If you tell a story, sometimes you become a part of it. If you write a story about the trauma of sexual abuse (as I have far too many times), you add to that trauma by asking about it and by writing about it (in follow-up interviews, I have been told more than once that the first interview brought nightmares). To pretend you can’t become part of that story is a lie. Even if I tell the story entirely in third person, I am now part of the pain that I write about.
If you write a story about a youth’s suicide and the impact it has on the parents, you become part of that impact. When a distraught mother was wailing during an interview, on her knees practically embracing a large framed portrait of her daughter, the human heart beating inside of me couldn’t remain on the couch with my notebook, waiting objectively to write down the next coherent quote. I had to get up, step across a line that is artificial anyway and put an arm around her, offering a moment of human comfort. I was pretty much at the end of the interview by then, but I stuck around another hour or two, listening and talking sympathetically as a lucky dad to a grieving mom. I called from the road on a phony journalistic premise about a half-hour after I left just to be sure she was OK (as OK as a grieving mom can be). I knew she was when she asked, “You’re checking up on me, aren’t you?” She assured me her husband had locked up all the pills and potential weapons. I didn’t call again, but I still worried.
As I’ve written before, my niece Mandy Poulter and her husband Matt had completed adoption procedures for an orphan from Haiti, Maya Esther, when the earthquake hit. When I pitched the story to colleagues in other news organizations, I raised the possibility of Matt accompanying their crews to Haiti, if that didn’t cross their ethical boundaries. I recognized from the first that this story could present ethical challenges.
No one bought my pitch, but my son Mike, once a U.S. senator’s communications director, tipped a Nightline producer to the situation. ABC jumped on the story and Robin Roberts became part of Maya’s story. Using Matt’s directions, she found the orphanage and found Maya, calling Mandy back home in Pella, Iowa, as ABC captured Mandy’s joy on a Skype connection. On a live Good Morning America interview the next morning, Roberts asked Mandy and Matt how they planned to bring Maya home and Mandy said off the cuff that she hoped Roberts could bring Maya back to the United States with her.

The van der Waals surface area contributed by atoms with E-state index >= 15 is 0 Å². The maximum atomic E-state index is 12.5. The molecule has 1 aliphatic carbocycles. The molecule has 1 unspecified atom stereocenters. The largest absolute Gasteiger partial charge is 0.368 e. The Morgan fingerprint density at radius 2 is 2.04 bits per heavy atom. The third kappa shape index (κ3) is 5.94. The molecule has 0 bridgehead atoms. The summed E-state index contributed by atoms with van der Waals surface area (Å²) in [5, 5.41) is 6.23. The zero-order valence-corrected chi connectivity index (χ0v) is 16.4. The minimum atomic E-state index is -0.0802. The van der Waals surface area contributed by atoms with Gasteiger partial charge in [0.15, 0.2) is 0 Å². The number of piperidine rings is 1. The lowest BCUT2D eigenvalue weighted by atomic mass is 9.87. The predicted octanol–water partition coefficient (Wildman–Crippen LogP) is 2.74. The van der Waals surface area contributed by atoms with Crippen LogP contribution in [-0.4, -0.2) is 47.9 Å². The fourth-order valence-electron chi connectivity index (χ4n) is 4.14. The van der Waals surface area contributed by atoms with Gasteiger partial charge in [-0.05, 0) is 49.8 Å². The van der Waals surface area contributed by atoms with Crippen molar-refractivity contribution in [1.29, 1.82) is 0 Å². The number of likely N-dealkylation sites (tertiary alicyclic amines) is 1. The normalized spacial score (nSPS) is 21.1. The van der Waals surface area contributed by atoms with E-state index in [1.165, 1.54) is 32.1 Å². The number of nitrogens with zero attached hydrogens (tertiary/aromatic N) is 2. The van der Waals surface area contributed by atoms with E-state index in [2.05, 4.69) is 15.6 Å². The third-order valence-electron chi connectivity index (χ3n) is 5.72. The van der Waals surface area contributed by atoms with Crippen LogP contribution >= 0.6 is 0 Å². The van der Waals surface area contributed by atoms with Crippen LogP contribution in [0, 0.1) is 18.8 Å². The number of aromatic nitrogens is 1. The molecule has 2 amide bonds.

Well, Roberts was clearly touched by Maya’s story and ABC recognized the value of being able to tell a happy story among all the heartbreaking coverage of Haiti. And clearly, Roberts and her ABC colleagues have beating hearts and human empathy, too. They wanted to see Maya come home to Iowa, not just for the great story, but because all the agony of Haiti was weighing on them as moms and dads and brothers and sisters who could imagine their own families dealing with such a catastrophe.
So when the U.S. Embassy in Port-au-Prince said they had Maya’s visa ready, Mandy and Matt were ready to fly to Haiti to bring her home. But getting into Haiti is no easy trick now, so ABC helped. Mandy and Matt flew to the Dominican Republic on their own dime. From there, they flew into Haiti on one of four daily helicopter flights ABC makes to bring supplies to its news crews. ABC also supplied the vehicle (sorry, no rental agencies working in Haiti right now) that Mandy and Matt used to get to the orphanage and to take Maya and some other children to the U.S. Embassy and finally to the airport. (In addition to bringing Maya home, they were able to bring back four more orphans being adopted by other Pella couples.) And yes, with ABC providing the vehicles, ABC told the whole story.
Then Mandy, Matt and the children flew to Florida on a military cargo plane evacuating Americans. And Matt’s employer, Pella Corp., maker of Pella Windows, flew them home on a corporate jet. It was a happy story not just for our family, and ABC milked it enthusiastically (and is not done; Roberts said she’d visit them in Pella sometime and I’m sure we’ll see that on GMA).
Yes, I do. The SPJ code says to “refuse” free travel. But it does not say not to give free travel. I have provided transportation (and picked up the tab for meals) for people I was writing about.
When I was a reporter for the Omaha World-Herald, a victim of sexual assault contacted me, wanting to reach a rape victim I had written about. They had both been attacked by the same man. One lived in a small Iowa town, one in Omaha. They wanted to talk to each other. I drove the Omaha woman to the Iowa town. They talked with each other for a while, then invited me into the conversation. I got a good story out of it. I’m sure that’s not the only time I provided transportation for a source.